Deadheading

To nip and tuck your way through the garden at this time of year is not only something enjoyable, it’s so relaxing it is almost like a meditation. Plus you are more involved with your plants than at any other time of the year, except planting. You can do it for ten minutes a day or an hour every so often. It will make your garden look constantly renewed.

Annuals: The Plants / The Equipment / The Method
Perennials: The Plants / The Equipment

You don’t need fancy equipment just slightly different snippers for annuals and perennials. And here are a few tips to make it effective as well as enjoyable:

Annuals

These plants are racing to set seeds before they croak in autumn frosts. This means they flower furiously, blooms die and turn into seeds. The spent flower is post bloom and pre-seed and they look awful (dead wet mouse comes to mind). If you take these off a plant (and this is especially true for annuals), they will keep on blooming in the effort to make seed.

The Plants:
The following thrive on this treatment:

  • Tender geraniums (pelargoniums) are usually brittle and easy to remove;
  • Impatiens,
  • petunias,
  • snapdragons
  • as well as vines such as Ipomea ?Blackie’.

Self sowers: let a few to go to seed for next year. They include

  • larkspur,
  • scabiosa,
  • cosmos,
  • cornflower and
  • annual poppies.

The Equipment: It?s primitive…

  • either your fingernails (clean) or the
  • little Japanese scissors that cost a few dollars in Chinatown.

The Method:
You can get right behind the saggy bloom and cleanly snap it off with your fingernails. Or just snip it off with scissors. Geraniums should be taken back to the next node (the swelling along the stalk) with a brisk flick of the wrist. Do this with your container plants every day when watering and combine two pleasurable chores.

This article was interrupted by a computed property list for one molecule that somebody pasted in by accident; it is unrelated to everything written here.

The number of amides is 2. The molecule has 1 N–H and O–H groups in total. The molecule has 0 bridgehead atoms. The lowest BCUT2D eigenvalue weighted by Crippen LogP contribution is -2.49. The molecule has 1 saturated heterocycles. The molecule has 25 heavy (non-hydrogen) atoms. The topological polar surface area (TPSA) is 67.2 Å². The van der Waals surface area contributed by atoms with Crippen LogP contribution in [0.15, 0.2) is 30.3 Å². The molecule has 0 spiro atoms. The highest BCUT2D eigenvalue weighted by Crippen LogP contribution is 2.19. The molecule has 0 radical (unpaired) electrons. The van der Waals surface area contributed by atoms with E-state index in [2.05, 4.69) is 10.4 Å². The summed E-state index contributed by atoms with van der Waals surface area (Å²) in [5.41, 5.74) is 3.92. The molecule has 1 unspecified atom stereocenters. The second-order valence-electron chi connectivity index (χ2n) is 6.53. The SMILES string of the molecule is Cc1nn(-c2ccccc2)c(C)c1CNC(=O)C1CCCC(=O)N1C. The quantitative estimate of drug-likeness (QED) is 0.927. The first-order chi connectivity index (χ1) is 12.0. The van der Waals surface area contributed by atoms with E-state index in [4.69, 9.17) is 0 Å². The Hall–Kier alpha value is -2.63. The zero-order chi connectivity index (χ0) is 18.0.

Perennials

From this week on, to remove dead flowerheads is to give the plant a chance to concentrate on getting more strength into its roots before winter. But there are other reasons to deadhead as well ?

The Plants:

  • Shaping: If perennials start looking leggy and ungainly right now is the time to make them more compact. Asters, chrysanthemums and boltonia get huge and many of them are improved by cutting back by about a third from the outside either in a mounded shape (short on the outside and long in the middle) or blunt (whacked right across the top). Go for the mounding, it takes longer but looks better.
  • Re-blooming: Check the base of the plants (hardy geraniums, hollyhocks, perovskia and delphiniums) and cut the plant back to just above where you can see the new growth. This seems extreme but you may also get a new flush of blooms. Not as heavy as the first, but something to cheer things along in late August.
  • Plants never allowed to go to seed:
    • Ladies? Mantle (Alchemilla mollis) you?ll end up with a farm of them;
    • ditto with garlic,
    • chives
    • and tradescantias
    • Anyone who has variegated goutweed or Himalyan balsam and allows them go to seed should be severely reprimanded. They are beyond invasive and will infect entire streets.
  • Some shrubs also benefit with a new flush of bloom, snick off the deadheads of the butterfly bush.

The Equipment:
Clean sharp secateurs.

The Method
For almost all perennials go to the next node (swelling) along the stalk and cut where you see there is new growth. This also helps shape the plant.

Bring out your inner cosmetic surgeon: Nipping and tucking around the garden will make you feel better as well as to keep the garden looking great. In fact don’t even think about going outside without a pair of snippers in your hand from now until October.